A guide to surviving Thanksgiving dinner interrogations

Illustration of a family at dinner
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Thanksgiving can be a stressful time of year for those of us preparing meals and hosting get-togethers. However, we mustn’t forget those of us who are interrogated each year about the same topics like school, political beliefs and relationships. Luckily, we have compiled some fool-proof ways of surviving Thanksgiving dinner talk. 

Smile, nod and say what they want to hear

When you see relatives and family friends you haven’t seen in years, the last thing you would want them to know is that you’ve switched majors from biology to art history, are living with your parents and are still single. The solution? Contort your story into something they want to hear, along the lines of, “I’ve made the conscious decision to spend more time with my parents and explore the right-sided part of my brain, which has exhorted me to mingle with other like-minded individuals.”

Make up an excuse 

It’s now your turn to be interrogated about your love life by Aunt Becky and questioned about politics by your Republican uncle from the South. You can’t stand talking one more minute with them before you regurgitate your over-smoked ham. The door is just two feet away and you frantically search for an escape. Now is the time to make an excuse to leave. Pull the “my friend is in urgent need of my help” or the “my stomach isn’t feeling too well” card … and boom! You have exited the territory of Thanksgiving hell.

Get up and get thirds, fourths, fifths?

You get to the point where Dad won’t stop talking about the stock market and the election cycle, so the rest of your family has resorted to nodding and making aimless awkward eye contact. Half of your plate still has turkey, sweet potato mash and peas, but looks like you need more gravy and cranberry sauce. You are stuffed, but getting up to get more food is better than suffering the never-ending awkwardness.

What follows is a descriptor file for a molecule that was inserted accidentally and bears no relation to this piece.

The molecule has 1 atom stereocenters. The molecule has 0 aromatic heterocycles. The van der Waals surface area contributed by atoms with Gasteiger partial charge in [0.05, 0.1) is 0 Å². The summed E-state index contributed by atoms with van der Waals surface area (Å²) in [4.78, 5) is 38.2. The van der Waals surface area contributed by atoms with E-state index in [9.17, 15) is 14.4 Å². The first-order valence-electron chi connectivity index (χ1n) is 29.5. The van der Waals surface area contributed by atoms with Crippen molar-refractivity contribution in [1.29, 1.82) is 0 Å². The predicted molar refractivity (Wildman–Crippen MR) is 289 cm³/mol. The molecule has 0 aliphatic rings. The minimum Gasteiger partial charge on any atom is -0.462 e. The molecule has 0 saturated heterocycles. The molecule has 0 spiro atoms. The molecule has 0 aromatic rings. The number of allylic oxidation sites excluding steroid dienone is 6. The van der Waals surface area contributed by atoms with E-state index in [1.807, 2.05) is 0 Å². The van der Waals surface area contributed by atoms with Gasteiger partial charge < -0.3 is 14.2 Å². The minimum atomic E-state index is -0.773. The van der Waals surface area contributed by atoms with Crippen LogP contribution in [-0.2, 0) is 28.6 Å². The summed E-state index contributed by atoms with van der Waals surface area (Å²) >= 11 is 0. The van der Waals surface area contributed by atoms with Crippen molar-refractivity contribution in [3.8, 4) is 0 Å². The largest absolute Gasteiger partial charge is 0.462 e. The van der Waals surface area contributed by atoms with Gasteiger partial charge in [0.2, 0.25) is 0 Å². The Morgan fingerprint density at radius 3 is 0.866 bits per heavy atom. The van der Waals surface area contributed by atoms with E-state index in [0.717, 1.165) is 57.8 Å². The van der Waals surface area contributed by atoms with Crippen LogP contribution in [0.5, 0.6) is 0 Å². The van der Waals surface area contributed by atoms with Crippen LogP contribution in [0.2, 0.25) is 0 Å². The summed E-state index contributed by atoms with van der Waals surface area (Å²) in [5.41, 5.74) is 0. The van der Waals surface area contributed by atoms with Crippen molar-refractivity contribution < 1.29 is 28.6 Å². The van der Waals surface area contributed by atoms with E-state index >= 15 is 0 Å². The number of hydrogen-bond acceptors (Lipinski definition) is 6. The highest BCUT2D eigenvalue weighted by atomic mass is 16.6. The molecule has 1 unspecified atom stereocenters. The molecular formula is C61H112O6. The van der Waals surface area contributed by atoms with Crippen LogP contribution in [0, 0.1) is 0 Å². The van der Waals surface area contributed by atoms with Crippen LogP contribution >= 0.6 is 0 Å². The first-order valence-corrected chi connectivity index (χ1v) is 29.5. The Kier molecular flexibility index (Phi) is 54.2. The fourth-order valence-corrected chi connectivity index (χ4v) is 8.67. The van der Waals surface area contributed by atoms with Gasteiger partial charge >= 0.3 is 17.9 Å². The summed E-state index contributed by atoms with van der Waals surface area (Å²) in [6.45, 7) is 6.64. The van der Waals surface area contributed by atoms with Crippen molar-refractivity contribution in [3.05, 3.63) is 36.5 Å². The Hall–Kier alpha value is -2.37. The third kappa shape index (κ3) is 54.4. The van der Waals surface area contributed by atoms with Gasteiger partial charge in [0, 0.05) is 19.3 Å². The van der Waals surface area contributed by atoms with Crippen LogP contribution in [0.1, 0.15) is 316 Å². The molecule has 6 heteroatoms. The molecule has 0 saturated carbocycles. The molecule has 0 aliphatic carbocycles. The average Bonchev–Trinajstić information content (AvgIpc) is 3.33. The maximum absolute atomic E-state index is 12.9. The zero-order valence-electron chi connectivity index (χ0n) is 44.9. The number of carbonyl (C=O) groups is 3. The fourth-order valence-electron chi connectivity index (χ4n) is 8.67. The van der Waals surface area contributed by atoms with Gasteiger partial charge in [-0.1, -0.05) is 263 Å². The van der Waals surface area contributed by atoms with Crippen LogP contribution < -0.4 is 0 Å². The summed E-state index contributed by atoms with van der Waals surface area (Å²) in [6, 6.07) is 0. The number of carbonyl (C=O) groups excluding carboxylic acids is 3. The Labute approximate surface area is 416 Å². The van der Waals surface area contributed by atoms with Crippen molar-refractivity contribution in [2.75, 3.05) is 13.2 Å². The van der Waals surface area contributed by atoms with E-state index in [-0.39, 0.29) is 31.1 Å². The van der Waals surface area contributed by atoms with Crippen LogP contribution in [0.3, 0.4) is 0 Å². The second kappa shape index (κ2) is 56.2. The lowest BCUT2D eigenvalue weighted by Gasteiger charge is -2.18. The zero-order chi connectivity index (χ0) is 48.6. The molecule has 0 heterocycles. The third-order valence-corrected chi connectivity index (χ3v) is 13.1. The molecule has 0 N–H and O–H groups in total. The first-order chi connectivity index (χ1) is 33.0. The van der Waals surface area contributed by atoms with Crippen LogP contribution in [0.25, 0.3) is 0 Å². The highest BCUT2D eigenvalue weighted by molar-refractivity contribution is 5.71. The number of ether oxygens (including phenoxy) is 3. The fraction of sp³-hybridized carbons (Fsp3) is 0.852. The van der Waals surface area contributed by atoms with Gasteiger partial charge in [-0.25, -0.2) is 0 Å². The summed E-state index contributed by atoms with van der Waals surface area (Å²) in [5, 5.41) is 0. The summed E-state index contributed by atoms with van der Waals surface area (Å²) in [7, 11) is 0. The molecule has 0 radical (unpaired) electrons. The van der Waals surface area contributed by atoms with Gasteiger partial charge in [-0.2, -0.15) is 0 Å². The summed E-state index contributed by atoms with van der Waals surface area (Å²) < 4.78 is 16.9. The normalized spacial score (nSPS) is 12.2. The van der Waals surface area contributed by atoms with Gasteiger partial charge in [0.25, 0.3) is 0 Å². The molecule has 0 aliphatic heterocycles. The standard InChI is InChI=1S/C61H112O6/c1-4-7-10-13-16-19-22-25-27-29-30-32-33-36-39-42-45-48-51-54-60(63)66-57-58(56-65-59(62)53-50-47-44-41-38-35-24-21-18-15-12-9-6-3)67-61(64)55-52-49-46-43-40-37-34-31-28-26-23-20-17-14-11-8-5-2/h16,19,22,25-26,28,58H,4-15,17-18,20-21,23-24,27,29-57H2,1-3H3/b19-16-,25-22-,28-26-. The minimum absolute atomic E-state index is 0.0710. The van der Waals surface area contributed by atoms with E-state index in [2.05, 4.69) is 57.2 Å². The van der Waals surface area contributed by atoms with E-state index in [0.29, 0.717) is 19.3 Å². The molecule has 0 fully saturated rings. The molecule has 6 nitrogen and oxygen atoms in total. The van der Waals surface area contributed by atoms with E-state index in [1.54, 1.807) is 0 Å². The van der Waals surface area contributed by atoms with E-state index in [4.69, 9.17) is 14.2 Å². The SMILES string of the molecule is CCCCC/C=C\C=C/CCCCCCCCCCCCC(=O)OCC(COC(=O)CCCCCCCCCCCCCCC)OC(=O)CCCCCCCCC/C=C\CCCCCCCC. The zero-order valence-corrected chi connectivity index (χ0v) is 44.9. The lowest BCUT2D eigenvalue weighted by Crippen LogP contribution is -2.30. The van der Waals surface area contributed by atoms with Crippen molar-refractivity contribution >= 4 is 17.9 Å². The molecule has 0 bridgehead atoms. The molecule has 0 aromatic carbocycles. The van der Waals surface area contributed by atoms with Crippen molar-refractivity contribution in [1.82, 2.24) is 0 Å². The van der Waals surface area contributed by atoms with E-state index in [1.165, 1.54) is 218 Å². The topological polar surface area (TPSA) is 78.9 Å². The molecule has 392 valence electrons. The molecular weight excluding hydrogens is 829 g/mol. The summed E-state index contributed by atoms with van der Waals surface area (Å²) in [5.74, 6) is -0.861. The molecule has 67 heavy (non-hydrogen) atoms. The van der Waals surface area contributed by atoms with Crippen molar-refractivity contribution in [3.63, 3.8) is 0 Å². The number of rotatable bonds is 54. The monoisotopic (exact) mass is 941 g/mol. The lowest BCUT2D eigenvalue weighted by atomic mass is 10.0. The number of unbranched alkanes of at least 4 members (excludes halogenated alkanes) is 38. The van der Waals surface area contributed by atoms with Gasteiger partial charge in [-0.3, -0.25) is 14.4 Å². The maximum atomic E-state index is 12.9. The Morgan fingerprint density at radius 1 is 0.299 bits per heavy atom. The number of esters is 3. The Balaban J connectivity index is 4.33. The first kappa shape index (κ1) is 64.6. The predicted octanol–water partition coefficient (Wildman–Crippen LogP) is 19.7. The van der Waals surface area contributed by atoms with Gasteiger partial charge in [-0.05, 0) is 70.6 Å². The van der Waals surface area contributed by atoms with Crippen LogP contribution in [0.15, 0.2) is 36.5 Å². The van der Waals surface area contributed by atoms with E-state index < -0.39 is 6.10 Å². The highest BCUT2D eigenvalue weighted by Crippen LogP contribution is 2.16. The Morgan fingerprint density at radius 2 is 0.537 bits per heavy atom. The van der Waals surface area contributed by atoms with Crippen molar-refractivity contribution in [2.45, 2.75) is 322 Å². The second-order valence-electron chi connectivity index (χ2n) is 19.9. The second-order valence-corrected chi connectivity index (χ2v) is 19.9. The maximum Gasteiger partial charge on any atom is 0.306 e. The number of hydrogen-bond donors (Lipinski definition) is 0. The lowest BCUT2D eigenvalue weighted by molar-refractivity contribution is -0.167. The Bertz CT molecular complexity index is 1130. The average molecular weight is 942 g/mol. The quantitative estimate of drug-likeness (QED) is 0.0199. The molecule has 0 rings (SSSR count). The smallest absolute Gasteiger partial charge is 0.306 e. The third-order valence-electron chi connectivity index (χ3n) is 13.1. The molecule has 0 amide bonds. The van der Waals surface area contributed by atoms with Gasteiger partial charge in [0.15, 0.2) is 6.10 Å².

Point the conversation to your younger relative (preferably one with less potential)

You are clearly the center of attention. After all, you are attending a prestigious university and are the most attractive person your relatives have laid eyes on. Time for a switch. You can either A) talk up another family member or B) point the conversation to your lazy and unmotivated brother to get a good laugh. Not only does this attention come off of you, but you also get the gift of seeing your sibling suffer as well.

Pre-meditate what you are going to say and topics you want to avoid

Go in with a game plan. Thanksgiving dinner is a mission and only the strongest, most prepared person will survive. Strategize what you will say — practice pretentious responses to common questions and set boundaries for topics that are uncomfortable. This will spare you the mumbling and fumbling to questions that catch you off guard and will prepare you for questions that might land you an internship with the rich uncle. 

Despite the never-ending questions and awkwardness, Thanksgiving dinner is a time to give thanks. Smile, nod and thank your family for hosting such a wonderful dinner. When everyone is stuffed and ready to pass out, give yourself a pat on the back for surviving the perpetual conversations. Last but not least, don’t forget to thank this survival guide I’ve prepared for you because you’ll need it.

Contact Geraldine Yue at [email protected].